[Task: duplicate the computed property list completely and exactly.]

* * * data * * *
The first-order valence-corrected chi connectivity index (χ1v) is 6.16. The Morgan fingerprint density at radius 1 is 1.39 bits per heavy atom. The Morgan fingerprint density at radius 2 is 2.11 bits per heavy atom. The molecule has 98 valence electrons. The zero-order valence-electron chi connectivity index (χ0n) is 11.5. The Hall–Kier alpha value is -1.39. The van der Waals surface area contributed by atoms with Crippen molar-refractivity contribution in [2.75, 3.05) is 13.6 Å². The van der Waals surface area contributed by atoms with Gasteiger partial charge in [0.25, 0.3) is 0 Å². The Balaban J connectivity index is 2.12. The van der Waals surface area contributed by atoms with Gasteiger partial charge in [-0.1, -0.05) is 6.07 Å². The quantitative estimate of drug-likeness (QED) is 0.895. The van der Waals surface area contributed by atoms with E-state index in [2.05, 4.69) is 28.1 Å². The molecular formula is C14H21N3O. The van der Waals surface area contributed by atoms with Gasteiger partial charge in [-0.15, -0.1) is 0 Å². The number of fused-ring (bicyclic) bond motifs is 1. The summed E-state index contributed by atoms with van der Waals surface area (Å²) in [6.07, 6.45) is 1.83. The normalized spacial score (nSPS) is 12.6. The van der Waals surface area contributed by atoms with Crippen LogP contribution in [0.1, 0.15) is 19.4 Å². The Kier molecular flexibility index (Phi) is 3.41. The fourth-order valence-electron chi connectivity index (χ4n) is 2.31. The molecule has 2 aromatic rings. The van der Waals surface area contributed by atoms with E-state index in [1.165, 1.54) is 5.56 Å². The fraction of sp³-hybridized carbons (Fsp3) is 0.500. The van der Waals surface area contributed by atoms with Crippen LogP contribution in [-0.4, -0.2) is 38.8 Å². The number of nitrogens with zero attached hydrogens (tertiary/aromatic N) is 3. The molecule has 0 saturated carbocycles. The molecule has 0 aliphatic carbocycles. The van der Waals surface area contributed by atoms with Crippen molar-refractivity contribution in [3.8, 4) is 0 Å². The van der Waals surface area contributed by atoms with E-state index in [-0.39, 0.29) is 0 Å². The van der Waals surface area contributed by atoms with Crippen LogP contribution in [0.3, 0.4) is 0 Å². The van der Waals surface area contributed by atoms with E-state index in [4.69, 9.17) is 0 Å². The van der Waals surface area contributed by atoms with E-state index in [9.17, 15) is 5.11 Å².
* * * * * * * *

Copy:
The first-order valence-corrected chi connectivity index (χ1v) is 6.16. The Morgan fingerprint density at radius 1 is 1.39 bits per heavy atom. The Morgan fingerprint density at radius 2 is 2.11 bits per heavy atom. The molecule has 98 valence electrons. The zero-order valence-electron chi connectivity index (χ0n) is 11.5. The Hall–Kier alpha value is -1.39. The van der Waals surface area contributed by atoms with Crippen molar-refractivity contribution in [2.75, 3.05) is 13.6 Å². The van der Waals surface area contributed by atoms with Gasteiger partial charge in [0.25, 0.3) is 0 Å². The Balaban J connectivity index is 2.12. The van der Waals surface area contributed by atoms with Gasteiger partial charge in [-0.1, -0.05) is 6.07 Å². The quantitative estimate of drug-likeness (QED) is 0.895. The van der Waals surface area contributed by atoms with E-state index in [2.05, 4.69) is 28.1 Å². The molecular formula is C14H21N3O. The van der Waals surface area contributed by atoms with Gasteiger partial charge in [-0.15, -0.1) is 0 Å². The number of fused-ring (bicyclic) bond motifs is 1. The summed E-state index contributed by atoms with van der Waals surface area (Å²) in [6.07, 6.45) is 1.83. The normalized spacial score (nSPS) is 12.6. The van der Waals surface area contributed by atoms with Crippen LogP contribution in [0.1, 0.15) is 19.4 Å². The Kier molecular flexibility index (Phi) is 3.41. The fourth-order valence-electron chi connectivity index (χ4n) is 2.31. The molecule has 2 aromatic rings. The van der Waals surface area contributed by atoms with E-state index in [1.165, 1.54) is 5.56 Å². The fraction of sp³-hybridized carbons (Fsp3) is 0.500. The van der Waals surface area contributed by atoms with Crippen LogP contribution in [-0.4, -0.2) is 38.8 Å². The number of nitrogens with zero attached hydrogens (tertiary/aromatic N) is 3. The molecule has 0 saturated carbocycles. The molecule has 0 aliphatic carbocycles. The van der Waals surface area contributed by atoms with Crippen molar-refractivity contribution in [3.8, 4) is 0 Å². The van der Waals surface area contributed by atoms with E-state index in [-0.39, 0.29) is 0 Å². The van der Waals surface area contributed by atoms with Crippen LogP contribution in [0.3, 0.4) is 0 Å². The van der Waals surface area contributed by atoms with E-state index in [4.69, 9.17) is 0 Å². The van der Waals surface area contributed by atoms with E-state index in [9.17, 15) is 5.11 Å².